vRA 7.4 – AWS User Data

AWS user data is the topic of today’s post, I was very vocal about the functionality lost going from vCAC 6 and AppD to 7.x. This functionality has slowly been re introduced over the releases, AWS user data is one of these… sort of it was an add on that was available.

So how do we use this new-old feature?
I am assuming you may have found this page due to the lack of information in the documentation on how to actually take advantage of this feature, it is very light on, but good news it is almost exactly the same as I remember it.

1) First you need to apply the “Amazon.Extensions.UserData property”. This can be selected to show on the form. But in general this value would be filled in programmatically or Hard set in the value.

2) Any values that might be dynamic you need to pass in using “Amazon.CustomProperty.insertnamehere” Again this value can be listed on the form, or set within the blueprint.

So now we have the properties how can we use them? This is the part that is not very clear. We have really 3 options.

Option 1
During the request of the machine I can paste my script directly into the text box (only if the property has been configured as a “text area” as shown in the below image.

#!/bin/bash
yum install httpd -y
service httpd start
chkconfig httpd on

When this is submitted. I use cloud client to get the submission data and we see:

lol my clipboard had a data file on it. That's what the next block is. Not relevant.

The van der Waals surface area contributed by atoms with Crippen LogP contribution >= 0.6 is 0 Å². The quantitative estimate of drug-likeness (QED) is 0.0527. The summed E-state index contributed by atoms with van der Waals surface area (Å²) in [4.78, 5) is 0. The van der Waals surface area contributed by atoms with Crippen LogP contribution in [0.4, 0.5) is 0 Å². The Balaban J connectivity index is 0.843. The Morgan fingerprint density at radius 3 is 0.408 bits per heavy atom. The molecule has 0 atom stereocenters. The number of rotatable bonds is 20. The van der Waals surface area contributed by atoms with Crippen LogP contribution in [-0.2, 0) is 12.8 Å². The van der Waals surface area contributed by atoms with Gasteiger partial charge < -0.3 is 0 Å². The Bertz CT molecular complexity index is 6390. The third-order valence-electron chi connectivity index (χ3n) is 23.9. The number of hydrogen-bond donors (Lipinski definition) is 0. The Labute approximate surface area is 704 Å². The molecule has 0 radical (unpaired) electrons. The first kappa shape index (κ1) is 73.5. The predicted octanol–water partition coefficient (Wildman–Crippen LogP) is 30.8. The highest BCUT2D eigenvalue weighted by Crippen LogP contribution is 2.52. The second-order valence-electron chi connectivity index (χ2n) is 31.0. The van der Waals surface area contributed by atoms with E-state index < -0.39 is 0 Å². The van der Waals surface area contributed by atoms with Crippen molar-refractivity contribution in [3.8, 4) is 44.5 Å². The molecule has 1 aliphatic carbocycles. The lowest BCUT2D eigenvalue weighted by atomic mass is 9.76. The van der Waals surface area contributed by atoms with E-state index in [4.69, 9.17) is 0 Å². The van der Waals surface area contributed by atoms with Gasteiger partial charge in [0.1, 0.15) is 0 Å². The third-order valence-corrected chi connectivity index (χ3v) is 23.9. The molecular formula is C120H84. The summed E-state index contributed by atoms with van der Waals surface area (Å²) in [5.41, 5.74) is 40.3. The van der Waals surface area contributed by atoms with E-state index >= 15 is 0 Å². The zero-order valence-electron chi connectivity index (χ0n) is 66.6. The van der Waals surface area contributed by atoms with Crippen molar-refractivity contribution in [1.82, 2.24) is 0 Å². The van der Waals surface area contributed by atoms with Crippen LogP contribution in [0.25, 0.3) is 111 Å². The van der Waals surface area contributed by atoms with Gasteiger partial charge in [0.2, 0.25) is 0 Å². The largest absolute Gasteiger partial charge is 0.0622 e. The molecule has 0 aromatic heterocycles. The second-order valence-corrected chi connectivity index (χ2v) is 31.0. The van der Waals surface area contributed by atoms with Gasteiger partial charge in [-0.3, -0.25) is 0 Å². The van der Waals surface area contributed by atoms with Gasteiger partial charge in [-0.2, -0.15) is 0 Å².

"values" : {
"empty" : false,
"entries" : [ {
"key" : "Amazon.Extensions.UserData",
"value" : {
"type" : "string",
"value" : "#!/bin/bash\nyum install httpd -y\nservice httpd start\nchkconfig httpd on"
}

This Option is fine, if your actually pasting the script you want in at request time via the UI. This is not what most people want we need to inject it of have it directly in the blueprint, to do this we need to have single line scripts. that leads me to option 2.

Option 2
From the previous option and the value it inserted, I thought I would be smart and submit this directly at request time. but vRA will then place an additional “\”, too smart for its own good.
"values" : {
"empty" : false,
"entries" : [ {
"key" : "Amazon.Extensions.UserData",
"value" : {
"type" : "string",
"value" : "#!/bin/bash\\nyum install httpd -y\\nservice httpd start\\nchkconfig httpd on"
}

This is why there are place holders:
{CR} = \r
{LF} = \n
{CRLF} = \r\n
{TAB} = \t

If we want to use that custom property we had in the above image “Amazon.CustomProperty.myname” we use the place holder in the script {Amazon.CustomProperty.myname}
The script I submit would look like this:
#!/bin/bash{LF}yum install httpd -y{LF}service httpd start{LF}chkconfig httpd on{LF}echo "hello{CRLF}{Amazon.CustomProperty.myname}{TAB}sup"

I log into the machine after it is built and check to see the script created and executed, you can see all the placeholders worked perfectly

#!/bin/bash
yum install httpd -y
service httpd start
chkconfig httpd on
echo "hello

Awesome all working like a treat, checked the logs and it installed and works as expected.

Option 3

We can also submit config data in the form of a JSON string, this config data would be consumed by scripts etc. A sample config is something like this.

{ "Name": "{Amazon.CustomProperty.myname}", "Alias": ["Chuck", "Norris","hey you" ]}
After provisioning the machine I can then see the user data within the AWS portal.

That’s it AWS user data working like a treat.

Cheers

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